Investors wouldn't know it from the brutal sell-off in the markets Friday, but the May jobs report released at the end of last week offered more hopeful signs than it's getting credit for.
The disappointing gains in private-sector employment -- the 41,000 jobs added fell far short of the 150,000 many analysts had forecasts -- rocked investors' hopes for a broader economic recovery. Given the sharp hiring in prior months and awkward touting by the Obama administration ahead of the results, expectations had steadily ratcheted higher.
But investors need to look at the bigger picture behind the anemic headline numbers. While far below the often-inaccurate economists' forecasts, those job gains took place during one of the most horrid Mays for the stock market in recent decades. Given the month's stomach-churning volatility, it's understandable if many employers veered towards caution when making hiring decisions.
That's especially true when the reasons for the markets' swoons are taken into account. A debt crisis in Europe that generated no shortage of comparisons to the collapse of Lehman Brothers in 2008 and the subsequent flight to quality were the primary forces hammering the markets. Given the credit freeze that followed that downturn, employer skittishness is natural even if the comparisons to Lehman are vastly overblown.
Census Gigs: Temporary, but Relatively Well-Paying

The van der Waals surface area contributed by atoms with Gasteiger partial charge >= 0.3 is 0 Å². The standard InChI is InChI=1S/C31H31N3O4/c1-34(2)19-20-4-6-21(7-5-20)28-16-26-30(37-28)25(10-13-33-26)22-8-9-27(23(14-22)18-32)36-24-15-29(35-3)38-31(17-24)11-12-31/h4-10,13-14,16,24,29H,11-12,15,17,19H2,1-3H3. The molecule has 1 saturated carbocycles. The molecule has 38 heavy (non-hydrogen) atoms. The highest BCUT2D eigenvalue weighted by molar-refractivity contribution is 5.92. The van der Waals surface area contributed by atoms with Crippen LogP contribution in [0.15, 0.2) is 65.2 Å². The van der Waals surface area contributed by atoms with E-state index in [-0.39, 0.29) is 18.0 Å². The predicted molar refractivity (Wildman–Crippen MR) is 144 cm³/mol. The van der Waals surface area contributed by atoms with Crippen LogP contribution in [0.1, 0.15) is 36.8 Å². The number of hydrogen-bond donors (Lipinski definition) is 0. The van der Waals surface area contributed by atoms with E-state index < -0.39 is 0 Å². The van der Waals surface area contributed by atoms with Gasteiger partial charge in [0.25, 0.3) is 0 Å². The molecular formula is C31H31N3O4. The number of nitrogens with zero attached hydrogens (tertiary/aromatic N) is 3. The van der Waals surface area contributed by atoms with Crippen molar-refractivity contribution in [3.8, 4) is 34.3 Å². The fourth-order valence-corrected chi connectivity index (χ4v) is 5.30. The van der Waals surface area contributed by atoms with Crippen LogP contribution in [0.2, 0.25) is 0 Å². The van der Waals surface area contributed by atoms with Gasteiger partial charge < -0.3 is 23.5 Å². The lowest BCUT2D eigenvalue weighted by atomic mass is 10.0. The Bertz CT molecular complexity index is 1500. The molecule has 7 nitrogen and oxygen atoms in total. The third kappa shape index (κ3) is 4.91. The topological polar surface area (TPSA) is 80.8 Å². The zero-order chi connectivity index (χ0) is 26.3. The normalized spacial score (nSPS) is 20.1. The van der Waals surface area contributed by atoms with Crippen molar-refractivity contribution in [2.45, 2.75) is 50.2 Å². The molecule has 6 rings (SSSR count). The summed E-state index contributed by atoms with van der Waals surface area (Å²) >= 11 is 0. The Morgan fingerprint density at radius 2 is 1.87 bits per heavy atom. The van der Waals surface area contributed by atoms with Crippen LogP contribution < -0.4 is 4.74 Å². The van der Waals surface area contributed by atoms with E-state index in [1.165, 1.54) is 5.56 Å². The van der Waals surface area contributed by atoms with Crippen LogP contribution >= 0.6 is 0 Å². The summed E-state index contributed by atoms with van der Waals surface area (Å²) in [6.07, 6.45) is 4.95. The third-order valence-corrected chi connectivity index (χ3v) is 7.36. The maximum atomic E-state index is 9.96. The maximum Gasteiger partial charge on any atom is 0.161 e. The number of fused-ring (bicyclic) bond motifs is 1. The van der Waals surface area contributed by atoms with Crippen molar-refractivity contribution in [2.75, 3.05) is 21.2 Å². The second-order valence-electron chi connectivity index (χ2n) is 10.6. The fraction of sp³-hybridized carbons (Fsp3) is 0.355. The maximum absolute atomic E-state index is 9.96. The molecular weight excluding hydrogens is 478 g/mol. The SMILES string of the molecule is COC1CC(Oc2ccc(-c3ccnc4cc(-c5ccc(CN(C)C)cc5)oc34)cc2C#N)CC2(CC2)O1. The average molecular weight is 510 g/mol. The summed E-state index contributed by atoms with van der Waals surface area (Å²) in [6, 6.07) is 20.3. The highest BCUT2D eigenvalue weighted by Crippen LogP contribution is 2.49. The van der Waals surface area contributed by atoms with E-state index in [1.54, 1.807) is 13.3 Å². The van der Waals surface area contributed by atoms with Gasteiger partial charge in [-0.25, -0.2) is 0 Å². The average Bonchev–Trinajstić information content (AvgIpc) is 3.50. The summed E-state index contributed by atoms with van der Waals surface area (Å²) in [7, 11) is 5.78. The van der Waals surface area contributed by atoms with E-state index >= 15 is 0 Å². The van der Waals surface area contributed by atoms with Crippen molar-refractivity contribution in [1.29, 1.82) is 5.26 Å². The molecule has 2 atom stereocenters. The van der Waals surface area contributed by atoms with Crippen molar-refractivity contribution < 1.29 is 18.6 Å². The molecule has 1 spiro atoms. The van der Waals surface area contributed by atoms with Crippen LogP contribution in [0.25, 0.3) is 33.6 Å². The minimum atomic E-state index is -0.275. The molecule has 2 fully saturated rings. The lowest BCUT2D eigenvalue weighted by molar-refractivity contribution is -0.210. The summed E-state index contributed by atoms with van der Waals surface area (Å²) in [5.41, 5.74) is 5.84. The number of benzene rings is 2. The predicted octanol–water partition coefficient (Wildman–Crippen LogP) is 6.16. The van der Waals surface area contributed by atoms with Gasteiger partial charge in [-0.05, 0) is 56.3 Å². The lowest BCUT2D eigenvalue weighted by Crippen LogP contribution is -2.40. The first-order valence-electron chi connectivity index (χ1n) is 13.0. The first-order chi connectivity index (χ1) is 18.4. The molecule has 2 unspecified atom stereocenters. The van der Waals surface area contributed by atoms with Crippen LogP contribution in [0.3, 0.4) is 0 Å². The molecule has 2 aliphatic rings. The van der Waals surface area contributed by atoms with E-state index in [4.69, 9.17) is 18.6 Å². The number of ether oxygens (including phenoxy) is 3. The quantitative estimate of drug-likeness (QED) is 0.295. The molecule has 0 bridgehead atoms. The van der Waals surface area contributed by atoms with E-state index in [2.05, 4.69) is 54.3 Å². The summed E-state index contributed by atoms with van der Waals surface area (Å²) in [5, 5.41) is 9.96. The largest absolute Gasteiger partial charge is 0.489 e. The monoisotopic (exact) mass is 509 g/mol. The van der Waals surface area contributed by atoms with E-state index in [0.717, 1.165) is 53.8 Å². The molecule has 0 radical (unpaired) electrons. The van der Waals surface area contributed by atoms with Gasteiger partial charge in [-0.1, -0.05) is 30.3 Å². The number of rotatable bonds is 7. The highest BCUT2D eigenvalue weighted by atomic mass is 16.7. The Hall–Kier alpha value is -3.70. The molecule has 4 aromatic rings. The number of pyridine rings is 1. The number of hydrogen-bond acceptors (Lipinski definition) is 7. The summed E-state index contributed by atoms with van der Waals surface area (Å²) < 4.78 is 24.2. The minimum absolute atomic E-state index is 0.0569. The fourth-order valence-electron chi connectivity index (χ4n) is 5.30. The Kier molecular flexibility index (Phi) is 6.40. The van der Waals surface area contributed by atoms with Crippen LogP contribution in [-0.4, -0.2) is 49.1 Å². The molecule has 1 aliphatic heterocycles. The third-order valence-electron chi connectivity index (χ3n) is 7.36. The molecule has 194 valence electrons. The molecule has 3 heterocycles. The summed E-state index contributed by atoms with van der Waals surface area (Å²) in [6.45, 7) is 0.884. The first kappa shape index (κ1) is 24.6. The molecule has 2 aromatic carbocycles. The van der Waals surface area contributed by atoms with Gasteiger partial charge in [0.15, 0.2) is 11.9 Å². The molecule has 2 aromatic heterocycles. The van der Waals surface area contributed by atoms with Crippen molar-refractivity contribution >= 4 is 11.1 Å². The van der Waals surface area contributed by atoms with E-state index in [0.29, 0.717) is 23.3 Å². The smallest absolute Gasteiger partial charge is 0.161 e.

And the arguments making the rounds that the Census's heavy hiring took a direct toll on private-sector job growth have a lot more validity to them than dismissive bears would like to admit.
"I'm hearing a lot from Wall Street houses that the reason why private payrolls were so weak was because the government borrowed jobs from the private sector, and that when the Census ends, these workers will migrate to the private sector," wrote high-profile doomsayer David Rosenburg of Gluskin Scheff in a note to clients. "There are a lot of reasons why this makes no intuitive sense and one of them is simply that nobody in their right mind would take a temporary government job doing the census over a full time job [with benefits] offer in the private sector."
But Rosenburg's argument overlooks the relatively generous wages that Census work pays. Hourly rates in New York City, for example, come in around $18.75 per hour. That is more than 250% higher than local minimum wage of $7.25.
Moreover, some people who took census work over longer-term options may see it as a form of civic service. One census worker going door to door, for example, said "making a contribution to democracy" was one of the reasons he opted for the job.
Little Tweaks to Behavior Add Up
Some bulls make a more convincing case for how to interpret the data than their bearish counterparts. Brian Wesbury of First Trust Advisors calculates that even seemingly minuscule gains in average weekly hours from 34.1 to 34.2 add up to big numbers. "Had employers kept hours per worker unchanged, there would have been enough labor demand for private payrolls to increase 356,000" rather than the paltry 41,000, he has said.
That's much more consistent with the spike to 16-month highs for job openings that the Labor Department announced Tuesday than the sudden collapse in a fragile job recovery that the bears are advocating.
Investors would be wise to consider the many factors coloring May's job report, then, before declaring the month an outright failure.
Market Turmoil and Census Jobs Likely Took a Toll on May Hiring